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**Morphisms**

Instead of doing a huge amount of theory defining precisely what morphisms are, we will in each case say explicitly what a morphism is.

As usual K is a field. A morphism from the projective line to the projective plane is given by a triple of polynomials G_0, G_1, G_2 homogeneous of the same degree d in two variables Y_0, Y_1. On points the map is given by

(a : b) |——> (G_0(a, b) : G_1(a, b) : G_2(a, b))

This makes sense because if (a : b) = (a' : b') in **P**^1, then
there exists a nonzero scalar λ in K such that a = λ a', b = λ b'
and we see that

(G_0(a, b), G_1(a, b), G_2(a, b)) =

(G_0(λa', λb'), G_1(λa', λb'), G_2(λa', λb')) =

(λ^dG_0(a', b'), λ^dG_1(a', b'), λ^dG_2(a', b')) =

λ^d(G_0(a', b'), G_1(a', b'), G_2(a', b'))

which defines the same point in **P**.

But for this to make sense we need to make sure that G_0, G_1, G_2 do not vanish
simultaneously, because (0 : 0 : 0) isn't a point of **P**^2. Note that if
G_0(a, b) = G_1(a, b) = G_2(a, b) = 0, then bY_0 - aY_1 divides G_0, G_1, and G_2.
Because our field K is not algebraically closed we may not have enough points. Thus
we will require the stronger property that gcd(G_0, G_1, G_2) = 1 in the polynomial
ring K[Y_0, Y_1]. Finally, if we multiply all three by the same nonzero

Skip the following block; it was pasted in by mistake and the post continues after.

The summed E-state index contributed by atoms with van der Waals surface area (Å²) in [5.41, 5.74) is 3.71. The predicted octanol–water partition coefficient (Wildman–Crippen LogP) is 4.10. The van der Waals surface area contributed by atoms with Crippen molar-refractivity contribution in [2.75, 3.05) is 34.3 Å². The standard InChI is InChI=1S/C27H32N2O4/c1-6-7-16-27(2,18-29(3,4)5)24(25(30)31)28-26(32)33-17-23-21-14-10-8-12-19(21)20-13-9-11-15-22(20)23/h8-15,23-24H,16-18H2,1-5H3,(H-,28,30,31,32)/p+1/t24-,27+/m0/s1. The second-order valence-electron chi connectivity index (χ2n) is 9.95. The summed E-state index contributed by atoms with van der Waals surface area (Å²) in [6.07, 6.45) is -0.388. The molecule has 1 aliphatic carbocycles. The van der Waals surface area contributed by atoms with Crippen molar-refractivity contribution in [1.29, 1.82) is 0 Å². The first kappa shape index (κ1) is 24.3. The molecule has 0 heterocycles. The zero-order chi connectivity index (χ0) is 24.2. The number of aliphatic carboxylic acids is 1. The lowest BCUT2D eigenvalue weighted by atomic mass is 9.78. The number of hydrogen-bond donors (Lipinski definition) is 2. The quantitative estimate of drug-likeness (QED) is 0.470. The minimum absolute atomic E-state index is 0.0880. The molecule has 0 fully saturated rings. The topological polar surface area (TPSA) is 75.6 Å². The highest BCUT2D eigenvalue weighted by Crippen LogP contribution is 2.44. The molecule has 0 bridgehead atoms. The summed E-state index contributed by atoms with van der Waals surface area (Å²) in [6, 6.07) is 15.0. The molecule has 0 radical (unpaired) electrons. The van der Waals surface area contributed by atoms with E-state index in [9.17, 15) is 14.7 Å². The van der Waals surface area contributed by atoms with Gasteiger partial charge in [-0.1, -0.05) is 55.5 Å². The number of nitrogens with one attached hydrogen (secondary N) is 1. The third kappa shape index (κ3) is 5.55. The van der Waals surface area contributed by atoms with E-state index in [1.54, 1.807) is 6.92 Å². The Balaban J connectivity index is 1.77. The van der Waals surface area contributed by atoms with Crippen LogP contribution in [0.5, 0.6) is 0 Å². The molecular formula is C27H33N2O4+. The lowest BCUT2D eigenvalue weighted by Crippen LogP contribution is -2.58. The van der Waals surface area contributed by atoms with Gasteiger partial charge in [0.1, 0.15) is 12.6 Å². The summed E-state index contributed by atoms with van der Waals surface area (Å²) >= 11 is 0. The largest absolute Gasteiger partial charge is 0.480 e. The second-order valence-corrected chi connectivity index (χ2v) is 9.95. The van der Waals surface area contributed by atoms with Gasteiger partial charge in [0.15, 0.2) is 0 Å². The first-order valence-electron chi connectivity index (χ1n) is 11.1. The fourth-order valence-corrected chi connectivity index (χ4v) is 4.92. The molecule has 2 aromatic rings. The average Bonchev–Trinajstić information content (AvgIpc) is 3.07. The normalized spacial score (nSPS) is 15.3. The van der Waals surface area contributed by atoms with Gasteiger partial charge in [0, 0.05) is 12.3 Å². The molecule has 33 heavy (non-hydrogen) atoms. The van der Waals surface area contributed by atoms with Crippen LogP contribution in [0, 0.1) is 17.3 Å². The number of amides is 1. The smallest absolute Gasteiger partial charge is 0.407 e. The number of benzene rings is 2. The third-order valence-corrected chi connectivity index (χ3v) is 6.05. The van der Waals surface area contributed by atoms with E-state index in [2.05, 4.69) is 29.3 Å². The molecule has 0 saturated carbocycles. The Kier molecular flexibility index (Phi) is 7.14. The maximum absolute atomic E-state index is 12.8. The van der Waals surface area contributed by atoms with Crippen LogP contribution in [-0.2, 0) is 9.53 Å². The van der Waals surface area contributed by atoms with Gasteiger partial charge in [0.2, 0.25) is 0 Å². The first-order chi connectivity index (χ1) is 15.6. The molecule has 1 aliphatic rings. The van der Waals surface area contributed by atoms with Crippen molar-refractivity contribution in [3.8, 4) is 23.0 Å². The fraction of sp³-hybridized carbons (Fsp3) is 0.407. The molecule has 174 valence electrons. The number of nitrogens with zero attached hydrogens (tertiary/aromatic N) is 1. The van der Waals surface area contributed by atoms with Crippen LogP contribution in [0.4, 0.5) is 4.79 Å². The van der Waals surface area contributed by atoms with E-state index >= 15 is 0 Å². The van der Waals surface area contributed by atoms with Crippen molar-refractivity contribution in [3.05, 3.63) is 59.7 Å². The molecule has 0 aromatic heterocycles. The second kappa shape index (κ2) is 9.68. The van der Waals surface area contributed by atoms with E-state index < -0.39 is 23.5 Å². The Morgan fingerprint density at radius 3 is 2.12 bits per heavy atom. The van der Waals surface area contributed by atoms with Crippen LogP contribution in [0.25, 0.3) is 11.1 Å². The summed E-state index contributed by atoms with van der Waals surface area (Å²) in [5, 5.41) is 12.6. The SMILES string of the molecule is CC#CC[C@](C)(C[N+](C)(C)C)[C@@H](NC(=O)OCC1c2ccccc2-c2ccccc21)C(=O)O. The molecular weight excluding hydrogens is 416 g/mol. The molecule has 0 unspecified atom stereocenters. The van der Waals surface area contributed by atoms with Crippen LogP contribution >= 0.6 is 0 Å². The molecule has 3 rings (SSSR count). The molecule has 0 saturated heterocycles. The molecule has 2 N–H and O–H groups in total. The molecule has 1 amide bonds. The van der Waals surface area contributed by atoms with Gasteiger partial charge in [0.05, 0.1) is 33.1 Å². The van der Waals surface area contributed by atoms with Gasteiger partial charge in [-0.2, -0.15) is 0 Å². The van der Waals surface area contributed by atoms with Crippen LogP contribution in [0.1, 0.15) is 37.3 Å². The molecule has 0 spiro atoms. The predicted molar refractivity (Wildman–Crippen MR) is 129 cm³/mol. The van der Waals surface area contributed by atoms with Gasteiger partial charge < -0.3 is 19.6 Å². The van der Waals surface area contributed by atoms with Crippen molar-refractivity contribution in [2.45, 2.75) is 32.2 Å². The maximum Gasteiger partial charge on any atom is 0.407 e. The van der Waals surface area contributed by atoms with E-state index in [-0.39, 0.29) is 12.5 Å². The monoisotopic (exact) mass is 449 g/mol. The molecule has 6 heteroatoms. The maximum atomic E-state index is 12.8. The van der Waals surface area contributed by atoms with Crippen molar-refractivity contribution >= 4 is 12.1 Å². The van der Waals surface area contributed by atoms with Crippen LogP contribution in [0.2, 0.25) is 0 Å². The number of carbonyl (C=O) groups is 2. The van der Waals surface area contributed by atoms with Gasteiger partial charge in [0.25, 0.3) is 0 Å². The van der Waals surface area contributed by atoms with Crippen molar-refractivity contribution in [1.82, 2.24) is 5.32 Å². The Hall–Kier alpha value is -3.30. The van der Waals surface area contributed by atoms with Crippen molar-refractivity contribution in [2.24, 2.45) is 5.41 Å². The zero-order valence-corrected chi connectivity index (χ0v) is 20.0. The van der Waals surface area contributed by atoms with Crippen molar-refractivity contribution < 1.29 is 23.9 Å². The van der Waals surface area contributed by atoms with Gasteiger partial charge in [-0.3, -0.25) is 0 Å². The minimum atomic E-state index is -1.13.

scalar, then we obtain the same morphism.

In conclusion: A *morphism* **P**^1 —> **P**^2 is given by a triple of polynomials
G_0, G_1. G_2 homogeneous of the same degree d with gcd(G_0, G_1, G_2) = 1. Two
morphisms are considered the same if the triples of polynomials differ by a scalar.
The integer d is called the *degree* of the morphism. If d = 0 we say that the morphism
is *constant*.

We say (G_0, G_1, G_2) is a *morphism into the curve* C : F = 0 if the substitution of
polynomials

F(G_0, G_1, G_2) ∈ K[Y_0, Y_1]

is zero as a polynomial (not just zero on all points). In this case we say that it is
*a morphism onto C* if the morphism is not a constant morphism (this only makes sense
because we are mapping from a curve to another curve here; in general the definition
is more complicated).

Now it turns out that, any morphism **P**^1 —> **P**^2 of degree 2 maps into a line
or a conic. Two examples

(a : b ) |——→ (a^2, b^2, 0)

maps to the line X_2 = 0 and the map

(a : b) |——→ (a^2, ab, b^2)

maps into the conic X_0X_2 - X_1^2 = 0.

**Exercise 16:**
Let K = Z/pZ. Write a script that takes three polynomials and checks whether they define
a morphism from **P**^1 to **P**^2. For example, have it return the degree of the morphism
or -1 if it is not a morphism. (Question: Can the degree be zero? I think so!)

**Exercise 17.a:**
Prove that a degree two morphism **P**^1 —> **P**^2 maps onto either a line or a conic.

**Exercise 17.b:**
Let K = Z/pZ. Write a script that starts with G_0, G_1, G_2 homogeneous of degree 2, checks
whether they define a morphism from **P**^1 —> **P**^2 and finds the equation of the line
or conic that the morphism maps into.